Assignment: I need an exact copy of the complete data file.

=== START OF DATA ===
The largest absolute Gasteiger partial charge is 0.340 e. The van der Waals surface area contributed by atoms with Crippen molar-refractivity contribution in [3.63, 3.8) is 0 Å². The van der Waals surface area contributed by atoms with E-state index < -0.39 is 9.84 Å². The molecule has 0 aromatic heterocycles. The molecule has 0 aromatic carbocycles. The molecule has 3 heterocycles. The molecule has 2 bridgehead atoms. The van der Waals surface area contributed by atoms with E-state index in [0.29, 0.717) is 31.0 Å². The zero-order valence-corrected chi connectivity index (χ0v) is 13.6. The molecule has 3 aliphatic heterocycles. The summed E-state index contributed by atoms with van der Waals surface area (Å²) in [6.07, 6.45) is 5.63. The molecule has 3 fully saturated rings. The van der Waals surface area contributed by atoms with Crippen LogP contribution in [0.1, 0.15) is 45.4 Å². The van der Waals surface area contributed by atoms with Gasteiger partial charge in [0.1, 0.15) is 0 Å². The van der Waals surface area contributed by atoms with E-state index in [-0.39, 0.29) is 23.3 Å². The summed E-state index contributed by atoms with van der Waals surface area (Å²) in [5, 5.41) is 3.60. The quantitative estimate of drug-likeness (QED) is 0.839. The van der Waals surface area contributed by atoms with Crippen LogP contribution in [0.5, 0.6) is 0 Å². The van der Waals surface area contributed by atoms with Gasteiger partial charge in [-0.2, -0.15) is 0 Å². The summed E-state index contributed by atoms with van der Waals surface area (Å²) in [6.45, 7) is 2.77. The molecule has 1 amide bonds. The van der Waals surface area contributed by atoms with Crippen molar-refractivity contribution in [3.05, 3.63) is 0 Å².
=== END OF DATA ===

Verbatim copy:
The largest absolute Gasteiger partial charge is 0.340 e. The van der Waals surface area contributed by atoms with Crippen molar-refractivity contribution in [3.63, 3.8) is 0 Å². The van der Waals surface area contributed by atoms with E-state index < -0.39 is 9.84 Å². The molecule has 0 aromatic heterocycles. The molecule has 0 aromatic carbocycles. The molecule has 3 heterocycles. The molecule has 2 bridgehead atoms. The van der Waals surface area contributed by atoms with E-state index in [0.29, 0.717) is 31.0 Å². The zero-order valence-corrected chi connectivity index (χ0v) is 13.6. The molecule has 3 aliphatic heterocycles. The summed E-state index contributed by atoms with van der Waals surface area (Å²) in [6.07, 6.45) is 5.63. The molecule has 3 fully saturated rings. The van der Waals surface area contributed by atoms with Crippen LogP contribution in [0.1, 0.15) is 45.4 Å². The van der Waals surface area contributed by atoms with Gasteiger partial charge in [0.1, 0.15) is 0 Å². The van der Waals surface area contributed by atoms with E-state index in [-0.39, 0.29) is 23.3 Å². The summed E-state index contributed by atoms with van der Waals surface area (Å²) in [5, 5.41) is 3.60. The quantitative estimate of drug-likeness (QED) is 0.839. The van der Waals surface area contributed by atoms with Crippen LogP contribution in [0.5, 0.6) is 0 Å². The van der Waals surface area contributed by atoms with Gasteiger partial charge in [-0.2, -0.15) is 0 Å². The summed E-state index contributed by atoms with van der Waals surface area (Å²) in [6.45, 7) is 2.77. The molecule has 1 amide bonds. The van der Waals surface area contributed by atoms with Crippen molar-refractivity contribution in [3.05, 3.63) is 0 Å².